Huynh was with friends who were people of color when he left his apartment, according to Duong.
The defendant, Ian Patrick Williams, was described as having “flipped off” Hunyh in the case summary. When Huynh questioned him about the action, Williams allegedly drew a knife, plunged forward, and rammed it once into his heart, according to witnesses cited in news reports.
Video surveillance, according to the court documents, captured some of the encounter.
Hunyh died at the scene.
A family in grief
Huynh’s father had emigrated from southern China to Vietnam and then immigrated to Pennsylvania in 1991, when he was in his 20s. There he met his wife. He worked in a furniture factory and his wife was a seamstress.
Although the family had only one TV and later one dial-up internet connection over which they competed, Huynh was something of a surrogate father to his sisters.
Linda, who is now a dental hygienist in Philadelphia, remembers being afraid to ride a bike. She did not learn until she was 16, and it was all due to her brother’s help. He was already a serious mountain biker, but he took an entire day to teach her at a nearby park.
“He was like a mentor and role model to Binh and me,” said Linda.
Binh, who is in the tech industry in Jersey City, remembers him more as an older brother, teasing her.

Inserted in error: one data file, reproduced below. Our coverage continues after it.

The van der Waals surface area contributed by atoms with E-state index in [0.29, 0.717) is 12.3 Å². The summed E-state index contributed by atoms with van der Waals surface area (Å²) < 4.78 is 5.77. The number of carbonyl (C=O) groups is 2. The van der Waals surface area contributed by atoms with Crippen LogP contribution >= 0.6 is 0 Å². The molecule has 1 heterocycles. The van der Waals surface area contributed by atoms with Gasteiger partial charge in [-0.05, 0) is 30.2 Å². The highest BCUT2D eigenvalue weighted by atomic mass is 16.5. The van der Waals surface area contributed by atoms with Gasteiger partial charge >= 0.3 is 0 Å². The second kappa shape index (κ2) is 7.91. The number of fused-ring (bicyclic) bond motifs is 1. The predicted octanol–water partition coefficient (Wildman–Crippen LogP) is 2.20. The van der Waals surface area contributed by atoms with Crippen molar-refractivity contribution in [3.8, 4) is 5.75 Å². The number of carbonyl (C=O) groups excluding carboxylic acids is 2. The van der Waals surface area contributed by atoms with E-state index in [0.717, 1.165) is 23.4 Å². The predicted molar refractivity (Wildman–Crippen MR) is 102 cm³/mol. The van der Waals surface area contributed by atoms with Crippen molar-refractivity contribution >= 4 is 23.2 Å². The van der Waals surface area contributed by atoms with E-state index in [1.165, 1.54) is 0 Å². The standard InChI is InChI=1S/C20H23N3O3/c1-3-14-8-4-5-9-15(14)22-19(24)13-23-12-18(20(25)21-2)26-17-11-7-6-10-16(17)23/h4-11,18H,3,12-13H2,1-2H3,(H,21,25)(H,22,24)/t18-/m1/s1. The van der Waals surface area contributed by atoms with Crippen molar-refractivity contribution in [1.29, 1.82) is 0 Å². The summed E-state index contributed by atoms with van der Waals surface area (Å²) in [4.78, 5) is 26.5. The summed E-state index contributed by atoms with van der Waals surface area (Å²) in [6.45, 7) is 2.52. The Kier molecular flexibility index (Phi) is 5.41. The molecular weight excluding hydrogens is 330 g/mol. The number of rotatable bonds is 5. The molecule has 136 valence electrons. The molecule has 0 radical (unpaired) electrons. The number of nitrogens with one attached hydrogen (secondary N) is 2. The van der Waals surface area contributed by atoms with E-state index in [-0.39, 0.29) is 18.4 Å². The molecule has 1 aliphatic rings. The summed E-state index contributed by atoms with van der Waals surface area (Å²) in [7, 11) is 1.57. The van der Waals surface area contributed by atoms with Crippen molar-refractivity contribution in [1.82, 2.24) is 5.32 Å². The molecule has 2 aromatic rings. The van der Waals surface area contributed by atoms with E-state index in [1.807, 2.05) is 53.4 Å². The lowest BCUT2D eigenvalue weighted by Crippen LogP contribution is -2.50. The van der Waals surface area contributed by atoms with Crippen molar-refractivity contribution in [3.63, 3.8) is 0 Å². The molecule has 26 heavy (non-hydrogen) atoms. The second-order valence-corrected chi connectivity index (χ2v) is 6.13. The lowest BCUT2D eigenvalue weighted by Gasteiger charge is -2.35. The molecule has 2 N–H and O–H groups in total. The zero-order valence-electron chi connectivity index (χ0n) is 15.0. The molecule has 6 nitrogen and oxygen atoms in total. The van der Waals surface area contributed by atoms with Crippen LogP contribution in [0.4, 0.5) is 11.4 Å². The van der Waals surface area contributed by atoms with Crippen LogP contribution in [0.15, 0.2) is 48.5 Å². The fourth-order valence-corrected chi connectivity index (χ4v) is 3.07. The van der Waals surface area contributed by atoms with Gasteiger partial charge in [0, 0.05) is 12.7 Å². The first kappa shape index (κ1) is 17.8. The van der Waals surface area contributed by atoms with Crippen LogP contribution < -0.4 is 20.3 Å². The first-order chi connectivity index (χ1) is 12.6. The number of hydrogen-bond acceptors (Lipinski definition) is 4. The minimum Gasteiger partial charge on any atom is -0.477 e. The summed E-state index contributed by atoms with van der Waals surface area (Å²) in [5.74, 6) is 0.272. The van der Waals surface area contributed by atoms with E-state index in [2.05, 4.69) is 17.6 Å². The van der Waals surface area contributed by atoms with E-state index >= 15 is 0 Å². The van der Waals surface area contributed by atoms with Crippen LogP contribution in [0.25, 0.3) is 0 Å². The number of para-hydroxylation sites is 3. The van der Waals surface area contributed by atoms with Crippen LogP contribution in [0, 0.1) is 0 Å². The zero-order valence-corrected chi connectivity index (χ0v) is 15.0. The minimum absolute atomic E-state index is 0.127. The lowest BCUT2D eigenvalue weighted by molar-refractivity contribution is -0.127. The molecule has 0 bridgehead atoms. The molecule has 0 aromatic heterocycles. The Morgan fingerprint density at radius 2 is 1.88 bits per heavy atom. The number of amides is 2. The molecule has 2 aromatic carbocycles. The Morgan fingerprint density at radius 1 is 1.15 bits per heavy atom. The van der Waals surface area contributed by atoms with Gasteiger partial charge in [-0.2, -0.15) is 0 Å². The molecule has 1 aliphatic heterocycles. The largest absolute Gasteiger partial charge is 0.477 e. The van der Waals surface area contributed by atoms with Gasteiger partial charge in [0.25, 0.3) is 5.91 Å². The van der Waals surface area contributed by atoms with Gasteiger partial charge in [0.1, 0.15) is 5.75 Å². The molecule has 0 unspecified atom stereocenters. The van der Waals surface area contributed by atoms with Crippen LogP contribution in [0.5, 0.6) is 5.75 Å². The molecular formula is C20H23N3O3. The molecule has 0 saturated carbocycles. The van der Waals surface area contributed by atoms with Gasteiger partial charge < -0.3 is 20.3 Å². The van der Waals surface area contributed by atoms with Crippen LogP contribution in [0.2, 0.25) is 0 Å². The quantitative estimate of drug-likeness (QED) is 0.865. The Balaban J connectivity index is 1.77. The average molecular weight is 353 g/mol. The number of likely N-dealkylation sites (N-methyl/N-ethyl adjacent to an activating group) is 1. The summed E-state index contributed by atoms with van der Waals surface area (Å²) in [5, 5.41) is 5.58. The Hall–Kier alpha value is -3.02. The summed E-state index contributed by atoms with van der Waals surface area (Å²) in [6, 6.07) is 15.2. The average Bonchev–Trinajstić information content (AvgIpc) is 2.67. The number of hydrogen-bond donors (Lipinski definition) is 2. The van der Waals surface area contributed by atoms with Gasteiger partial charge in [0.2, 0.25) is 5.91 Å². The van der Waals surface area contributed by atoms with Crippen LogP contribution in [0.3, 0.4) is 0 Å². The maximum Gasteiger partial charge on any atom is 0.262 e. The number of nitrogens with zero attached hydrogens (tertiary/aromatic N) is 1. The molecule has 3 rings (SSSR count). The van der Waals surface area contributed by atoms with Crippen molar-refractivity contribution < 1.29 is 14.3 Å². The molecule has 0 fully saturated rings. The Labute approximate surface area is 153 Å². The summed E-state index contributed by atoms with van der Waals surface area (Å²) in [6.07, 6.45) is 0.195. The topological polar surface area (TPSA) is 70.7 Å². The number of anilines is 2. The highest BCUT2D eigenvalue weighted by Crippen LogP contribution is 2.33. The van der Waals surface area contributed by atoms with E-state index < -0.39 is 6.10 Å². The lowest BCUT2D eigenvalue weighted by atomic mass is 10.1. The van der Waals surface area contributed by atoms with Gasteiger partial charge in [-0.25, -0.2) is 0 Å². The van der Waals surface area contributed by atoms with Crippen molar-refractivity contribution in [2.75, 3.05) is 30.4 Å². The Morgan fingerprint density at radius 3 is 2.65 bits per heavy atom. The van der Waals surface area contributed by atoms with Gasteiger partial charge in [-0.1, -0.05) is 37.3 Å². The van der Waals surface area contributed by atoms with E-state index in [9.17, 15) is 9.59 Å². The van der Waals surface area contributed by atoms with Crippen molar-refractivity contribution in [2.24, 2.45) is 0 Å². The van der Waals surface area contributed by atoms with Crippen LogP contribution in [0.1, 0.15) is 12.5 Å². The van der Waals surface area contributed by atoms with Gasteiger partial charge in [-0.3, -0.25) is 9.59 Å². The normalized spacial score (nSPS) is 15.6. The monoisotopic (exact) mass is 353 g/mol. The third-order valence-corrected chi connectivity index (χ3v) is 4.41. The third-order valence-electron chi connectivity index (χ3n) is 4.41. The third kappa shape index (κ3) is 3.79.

With his friends, he was devoted to their entire families, sleeping over at their houses and befriending their parents, siblings, and, in some cases, kids.
“He was always the person to reach out to others, he knew how to connect with people, even to people on the street,” said Binh.
That was why, when his best friend invited him to move out to Seattle to live with him, he jumped at the idea.
“He was like that, always ready and open to try something new,” said Linda.
In one week, he packed up his stuff and moved out. He soon fell in love with the scenery and the people. He also met his future wife in Washington.
“He was actually just trying to meet friends,” said Binh, “but she turned out to be more than a friend.”
Huynh and his wife, who prefers to remain anonymous, were married in November—five months before he was killed. On the day of the funeral, Huynh’s parents chose to follow Chinese tradition.
They lit incense, offered a spread of food and alcohol to his wandering spirit, and burned paper replicas of money, all meant to ease his transition into the other world.
His mother wanted an open casket, said Binh.
“She felt she hadn’t gotten to see him enough and wanted one more look at him.”
Linda said some private words to him.
Following the funeral was a memorial where more than 100 guests showed up. Each one of them came up to the sisters and shared a story of how Huynh had touched their lives.
Questions about the defendant